Deirdre and Desire:The Six Sisters 03

By: Marion Chesney & M.C. Beaton


ONE



It had been a day of heavy rain, but towards sunset the clouds had broken, and an angry, yellow, glaring light bathed the village of Hopeworth and the surrounding sodden fields.

Little choppy golden ripples danced angrily across the village pond. The sun blazed through two huge purple-and-black ragged clouds, and the rising wind sent a shower of wet brown leaves dancing over the cottage roofs.

It was the sort of sunset which presaged a high wind; yellow sunsets always meant a wild night to come.

Squire Radford huddled his thin, old shoulders further into his greatcoat, feeling the heavy material beginning to flap against his spindly legs.

As he hurried in the direction of his cottage ornée, he cursed himself for having been stupid enough to accept Sir Edwin Armitage’s invitation to take tea at the Hall.

Sir Edwin’s haughty wife had been glacially aloof, as usual, and her plain daughters, Josephine and Emily, still unmarried, had giggled and pouted in turns in a most irritating manner.

The squire’s thoughts turned from Sir Edwin to Sir Edwin’s brother, the Reverend Charles Armitage, vicar of St Charles and St Jude in the parish of Hopeworth. For although the vicar was a close friend of the squire and usually came to call most evenings, Squire Radford found himself hoping for the first time that the ebullient fox-hunting vicar would decide to stay in the comfort of his own home.

It was a sad and lonely feeling to see a dear friend so monstrous changed in character. The vicar had become so puffed up, so swollen in pride, that he seemed another man altogether.

The rot had set in, mused the squire, wincing as the first blast of windy rain tugged at his old-fashioned three-cornered hat, with the marriage of the vicar’s second eldest daughter, Annabelle.

His eldest, Minerva, had done very well for herself by marrying Lord Sylvester Comfrey, but the vicar had accepted that piece of good fortune with a comfortable sort of gratitude. Then Annabelle had become wed to the Marquess of Brabington and the vicar had accepted that piece of good luck with a comfortable sort of gratitude as well. But after Annabelle’s marriage when she had gone off with her husband to the Peninsular Wars, the vicar had found his social standing much elevated by virtue of the aristocracy of his new in-laws. He began to spend as much time in Town as he could out of the fox-hunting Season, returning to the country only to plunge into more wild farming experiments, and more expensive purchases of hounds.

He was now the proud possessor of twenty couple of hounds, a ridiculous quantity for a country parson. Two years had passed since Annabelle’s wedding; Lord Sylvester’s steward, who had done much to put the Armitage farming land in good heart, was now back managing his master’s estates; and once more the vicar was faced with ruin.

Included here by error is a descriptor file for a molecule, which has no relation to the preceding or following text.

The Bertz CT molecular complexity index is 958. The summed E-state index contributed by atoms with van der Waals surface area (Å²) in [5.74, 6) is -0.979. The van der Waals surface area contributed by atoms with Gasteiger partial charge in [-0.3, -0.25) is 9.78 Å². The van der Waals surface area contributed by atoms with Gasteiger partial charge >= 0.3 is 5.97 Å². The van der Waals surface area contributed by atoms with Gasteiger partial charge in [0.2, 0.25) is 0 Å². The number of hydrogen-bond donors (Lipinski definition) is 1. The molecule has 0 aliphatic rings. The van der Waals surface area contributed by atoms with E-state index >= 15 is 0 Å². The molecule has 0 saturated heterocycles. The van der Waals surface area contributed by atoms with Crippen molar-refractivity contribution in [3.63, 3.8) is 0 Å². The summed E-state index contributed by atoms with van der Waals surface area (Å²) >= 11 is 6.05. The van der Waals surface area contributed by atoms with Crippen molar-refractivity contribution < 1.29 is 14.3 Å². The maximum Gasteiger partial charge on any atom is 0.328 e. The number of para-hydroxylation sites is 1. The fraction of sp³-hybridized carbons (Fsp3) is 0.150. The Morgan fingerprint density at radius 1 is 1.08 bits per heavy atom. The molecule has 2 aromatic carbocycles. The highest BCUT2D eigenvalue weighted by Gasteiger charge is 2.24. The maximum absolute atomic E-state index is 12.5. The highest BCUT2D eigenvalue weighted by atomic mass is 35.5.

He had been faced with ruin before, but never before had Charles Armitage ignored the fact so blatantly.

And he still had four daughters unwed, and two sons at Eton whose future was a weighty matter.

Two whole years had passed since Annabelle wed the Marquess of Brabington. How old were they all now?

The squire pushed open the tall iron gates leading to his cottage and murmured names and ages over to himself.

‘Let me see, the twins, Peregrine and James, will be twelve. Minerva will now be twenty-one! Dear me. How quickly the time flies. Annabelle will therefore be nineteen which will mean Deirdre is just eighteen, Daphne is sixteen, Diana, fifteen, and little Frederica, fourteen.’

The squire’s soft-footed Indian servant opened the door and relieved his master of his coat.

‘Thank you, Ram,’ said the squire. ‘I am chilled to the bone. Bring some brandy to the library and if anyone calls – anyone – I am not at home.’

Even when the squire felt mellowed by his slippered feet on the hearth, the curtains drawn tightly against the rising storm, and the flames from a blazing coal fire sending golden flames dancing in his brandy glass, he was relieved to be alone.

He had had his cottage ornée built some twelve years before to replace the old insanitary Tudor hall which had served his earlier years. He had wanted something simple, and considered his fifteen charming rooms hung with French wallpaper and filled with fine furniture, paintings and china sufficient for his needs. His wife and his daughter had both died a long time ago. The ceiling was low and raftered and the gold lettering of the calfbound books which lined the library walls winked cheerfully in the soft glow from the oil lamps.

As an angry burst of rain struck the windows the squire smiled contentedly and snuggled deeper in his armchair, sipped his brandy, and opened a book.

Then, as the wind slackened slightly, he heard the clip-clop of a horse’s hooves coming up his short drive.

The vicar.

He crouched a little further down in his chair, listening guiltily to the sounds of the vicar’s arrival, the hammering on the door, the soft murmur of his servant’s voice.

Then the closing of the door and no sound other than the howl of the rising wind.

The noise of the wind must have covered the sounds of the rejected vicar’s retreat.

Suddenly, Squire Radford got to his feet and walked to the library window nearest his chair and pulled aside the curtains.